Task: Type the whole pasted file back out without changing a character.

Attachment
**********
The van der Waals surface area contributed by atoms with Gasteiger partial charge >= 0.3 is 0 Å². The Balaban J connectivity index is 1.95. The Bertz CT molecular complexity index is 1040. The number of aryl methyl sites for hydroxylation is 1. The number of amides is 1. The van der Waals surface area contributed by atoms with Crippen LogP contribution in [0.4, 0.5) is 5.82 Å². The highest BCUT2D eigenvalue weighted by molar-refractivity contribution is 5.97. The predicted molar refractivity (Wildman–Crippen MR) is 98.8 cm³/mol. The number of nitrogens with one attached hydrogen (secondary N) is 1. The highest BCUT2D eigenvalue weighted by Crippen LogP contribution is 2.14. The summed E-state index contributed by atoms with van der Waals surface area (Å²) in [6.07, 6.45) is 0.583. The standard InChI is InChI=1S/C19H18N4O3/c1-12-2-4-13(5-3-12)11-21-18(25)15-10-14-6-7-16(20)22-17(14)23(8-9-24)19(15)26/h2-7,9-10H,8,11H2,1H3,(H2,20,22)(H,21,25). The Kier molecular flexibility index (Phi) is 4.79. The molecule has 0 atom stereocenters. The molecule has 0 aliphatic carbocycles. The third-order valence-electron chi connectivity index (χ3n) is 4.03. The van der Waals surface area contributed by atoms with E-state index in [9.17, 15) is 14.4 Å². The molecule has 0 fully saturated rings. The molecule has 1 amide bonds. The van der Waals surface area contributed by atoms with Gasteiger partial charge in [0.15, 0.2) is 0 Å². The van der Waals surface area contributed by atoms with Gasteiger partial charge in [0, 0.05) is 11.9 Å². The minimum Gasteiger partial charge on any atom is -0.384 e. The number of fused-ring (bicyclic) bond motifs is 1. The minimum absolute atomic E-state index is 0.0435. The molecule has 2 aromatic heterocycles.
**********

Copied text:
The van der Waals surface area contributed by atoms with Gasteiger partial charge >= 0.3 is 0 Å². The Balaban J connectivity index is 1.95. The Bertz CT molecular complexity index is 1040. The number of aryl methyl sites for hydroxylation is 1. The number of amides is 1. The van der Waals surface area contributed by atoms with Crippen LogP contribution in [0.4, 0.5) is 5.82 Å². The highest BCUT2D eigenvalue weighted by molar-refractivity contribution is 5.97. The predicted molar refractivity (Wildman–Crippen MR) is 98.8 cm³/mol. The number of nitrogens with one attached hydrogen (secondary N) is 1. The highest BCUT2D eigenvalue weighted by Crippen LogP contribution is 2.14. The summed E-state index contributed by atoms with van der Waals surface area (Å²) in [6.07, 6.45) is 0.583. The standard InChI is InChI=1S/C19H18N4O3/c1-12-2-4-13(5-3-12)11-21-18(25)15-10-14-6-7-16(20)22-17(14)23(8-9-24)19(15)26/h2-7,9-10H,8,11H2,1H3,(H2,20,22)(H,21,25). The Kier molecular flexibility index (Phi) is 4.79. The molecule has 0 atom stereocenters. The molecule has 0 aliphatic carbocycles. The third-order valence-electron chi connectivity index (χ3n) is 4.03. The van der Waals surface area contributed by atoms with E-state index in [9.17, 15) is 14.4 Å². The molecule has 0 fully saturated rings. The molecule has 1 amide bonds. The van der Waals surface area contributed by atoms with Gasteiger partial charge in [0.15, 0.2) is 0 Å². The van der Waals surface area contributed by atoms with Gasteiger partial charge in [0, 0.05) is 11.9 Å². The minimum Gasteiger partial charge on any atom is -0.384 e. The number of fused-ring (bicyclic) bond motifs is 1. The minimum absolute atomic E-state index is 0.0435. The molecule has 2 aromatic heterocycles.